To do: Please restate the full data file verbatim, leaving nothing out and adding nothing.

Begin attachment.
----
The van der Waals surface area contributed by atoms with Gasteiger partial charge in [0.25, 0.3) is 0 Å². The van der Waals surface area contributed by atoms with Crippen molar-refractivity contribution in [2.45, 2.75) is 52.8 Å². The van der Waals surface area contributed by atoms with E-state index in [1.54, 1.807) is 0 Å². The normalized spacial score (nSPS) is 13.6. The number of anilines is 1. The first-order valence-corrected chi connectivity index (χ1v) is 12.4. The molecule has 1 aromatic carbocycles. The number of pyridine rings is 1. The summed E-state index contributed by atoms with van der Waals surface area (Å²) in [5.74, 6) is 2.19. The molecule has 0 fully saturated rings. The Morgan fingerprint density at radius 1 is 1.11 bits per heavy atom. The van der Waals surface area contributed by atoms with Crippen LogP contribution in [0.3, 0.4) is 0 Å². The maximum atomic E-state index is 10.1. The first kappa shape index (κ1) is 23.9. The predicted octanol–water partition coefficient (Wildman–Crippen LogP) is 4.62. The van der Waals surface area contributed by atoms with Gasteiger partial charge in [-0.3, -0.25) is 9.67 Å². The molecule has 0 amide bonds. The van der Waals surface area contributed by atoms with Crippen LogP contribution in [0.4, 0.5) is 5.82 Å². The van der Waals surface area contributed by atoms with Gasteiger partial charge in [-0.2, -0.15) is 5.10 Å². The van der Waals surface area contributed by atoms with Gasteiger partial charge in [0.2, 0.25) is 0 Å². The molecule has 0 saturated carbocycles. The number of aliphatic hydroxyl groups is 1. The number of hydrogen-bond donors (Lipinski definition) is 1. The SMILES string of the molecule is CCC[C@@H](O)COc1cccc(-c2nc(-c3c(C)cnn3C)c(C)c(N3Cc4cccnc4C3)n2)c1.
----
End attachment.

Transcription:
The van der Waals surface area contributed by atoms with Gasteiger partial charge in [0.25, 0.3) is 0 Å². The van der Waals surface area contributed by atoms with Crippen molar-refractivity contribution in [2.45, 2.75) is 52.8 Å². The van der Waals surface area contributed by atoms with E-state index in [1.54, 1.807) is 0 Å². The normalized spacial score (nSPS) is 13.6. The number of anilines is 1. The first-order valence-corrected chi connectivity index (χ1v) is 12.4. The molecule has 1 aromatic carbocycles. The number of pyridine rings is 1. The summed E-state index contributed by atoms with van der Waals surface area (Å²) in [5.74, 6) is 2.19. The molecule has 0 fully saturated rings. The Morgan fingerprint density at radius 1 is 1.11 bits per heavy atom. The van der Waals surface area contributed by atoms with Crippen LogP contribution in [0.3, 0.4) is 0 Å². The maximum atomic E-state index is 10.1. The first kappa shape index (κ1) is 23.9. The predicted octanol–water partition coefficient (Wildman–Crippen LogP) is 4.62. The van der Waals surface area contributed by atoms with Gasteiger partial charge in [-0.3, -0.25) is 9.67 Å². The molecule has 0 amide bonds. The van der Waals surface area contributed by atoms with Crippen LogP contribution in [0.4, 0.5) is 5.82 Å². The van der Waals surface area contributed by atoms with Gasteiger partial charge in [-0.2, -0.15) is 5.10 Å². The van der Waals surface area contributed by atoms with Gasteiger partial charge in [0.2, 0.25) is 0 Å². The molecule has 0 saturated carbocycles. The number of aliphatic hydroxyl groups is 1. The number of hydrogen-bond donors (Lipinski definition) is 1. The SMILES string of the molecule is CCC[C@@H](O)COc1cccc(-c2nc(-c3c(C)cnn3C)c(C)c(N3Cc4cccnc4C3)n2)c1.